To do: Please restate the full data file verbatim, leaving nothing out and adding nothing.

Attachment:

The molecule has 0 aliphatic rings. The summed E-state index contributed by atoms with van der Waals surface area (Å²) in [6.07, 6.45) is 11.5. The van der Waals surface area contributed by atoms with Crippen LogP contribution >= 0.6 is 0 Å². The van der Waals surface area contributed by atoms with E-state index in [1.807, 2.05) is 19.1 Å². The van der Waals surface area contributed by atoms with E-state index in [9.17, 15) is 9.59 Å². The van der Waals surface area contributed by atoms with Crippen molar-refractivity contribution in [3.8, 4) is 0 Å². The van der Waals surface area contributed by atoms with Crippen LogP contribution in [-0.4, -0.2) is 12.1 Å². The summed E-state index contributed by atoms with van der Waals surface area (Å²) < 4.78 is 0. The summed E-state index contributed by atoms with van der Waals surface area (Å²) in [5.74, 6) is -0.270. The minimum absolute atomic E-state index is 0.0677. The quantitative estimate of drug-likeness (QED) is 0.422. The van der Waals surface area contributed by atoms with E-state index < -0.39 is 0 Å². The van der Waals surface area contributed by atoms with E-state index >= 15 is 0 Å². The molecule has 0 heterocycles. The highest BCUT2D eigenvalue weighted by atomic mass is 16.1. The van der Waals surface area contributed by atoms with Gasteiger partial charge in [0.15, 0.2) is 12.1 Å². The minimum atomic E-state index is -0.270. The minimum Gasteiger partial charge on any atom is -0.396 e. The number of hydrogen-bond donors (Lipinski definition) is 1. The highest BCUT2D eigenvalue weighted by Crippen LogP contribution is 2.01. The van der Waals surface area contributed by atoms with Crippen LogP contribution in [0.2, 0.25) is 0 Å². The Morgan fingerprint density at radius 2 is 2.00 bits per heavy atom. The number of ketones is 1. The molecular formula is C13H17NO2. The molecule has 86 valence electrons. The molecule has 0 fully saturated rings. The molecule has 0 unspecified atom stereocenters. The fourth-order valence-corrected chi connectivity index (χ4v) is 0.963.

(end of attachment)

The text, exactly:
The molecule has 0 aliphatic rings. The summed E-state index contributed by atoms with van der Waals surface area (Å²) in [6.07, 6.45) is 11.5. The van der Waals surface area contributed by atoms with Crippen LogP contribution >= 0.6 is 0 Å². The van der Waals surface area contributed by atoms with E-state index in [1.807, 2.05) is 19.1 Å². The van der Waals surface area contributed by atoms with E-state index in [9.17, 15) is 9.59 Å². The van der Waals surface area contributed by atoms with Crippen molar-refractivity contribution in [3.8, 4) is 0 Å². The van der Waals surface area contributed by atoms with Crippen LogP contribution in [-0.4, -0.2) is 12.1 Å². The summed E-state index contributed by atoms with van der Waals surface area (Å²) < 4.78 is 0. The summed E-state index contributed by atoms with van der Waals surface area (Å²) in [5.74, 6) is -0.270. The minimum absolute atomic E-state index is 0.0677. The quantitative estimate of drug-likeness (QED) is 0.422. The van der Waals surface area contributed by atoms with E-state index < -0.39 is 0 Å². The van der Waals surface area contributed by atoms with E-state index >= 15 is 0 Å². The molecule has 0 heterocycles. The highest BCUT2D eigenvalue weighted by atomic mass is 16.1. The van der Waals surface area contributed by atoms with Gasteiger partial charge in [0.15, 0.2) is 12.1 Å². The minimum atomic E-state index is -0.270. The minimum Gasteiger partial charge on any atom is -0.396 e. The number of hydrogen-bond donors (Lipinski definition) is 1. The highest BCUT2D eigenvalue weighted by Crippen LogP contribution is 2.01. The van der Waals surface area contributed by atoms with Crippen LogP contribution in [0.2, 0.25) is 0 Å². The Morgan fingerprint density at radius 2 is 2.00 bits per heavy atom. The number of ketones is 1. The molecular formula is C13H17NO2. The molecule has 86 valence electrons. The molecule has 0 fully saturated rings. The molecule has 0 unspecified atom stereocenters. The fourth-order valence-corrected chi connectivity index (χ4v) is 0.963.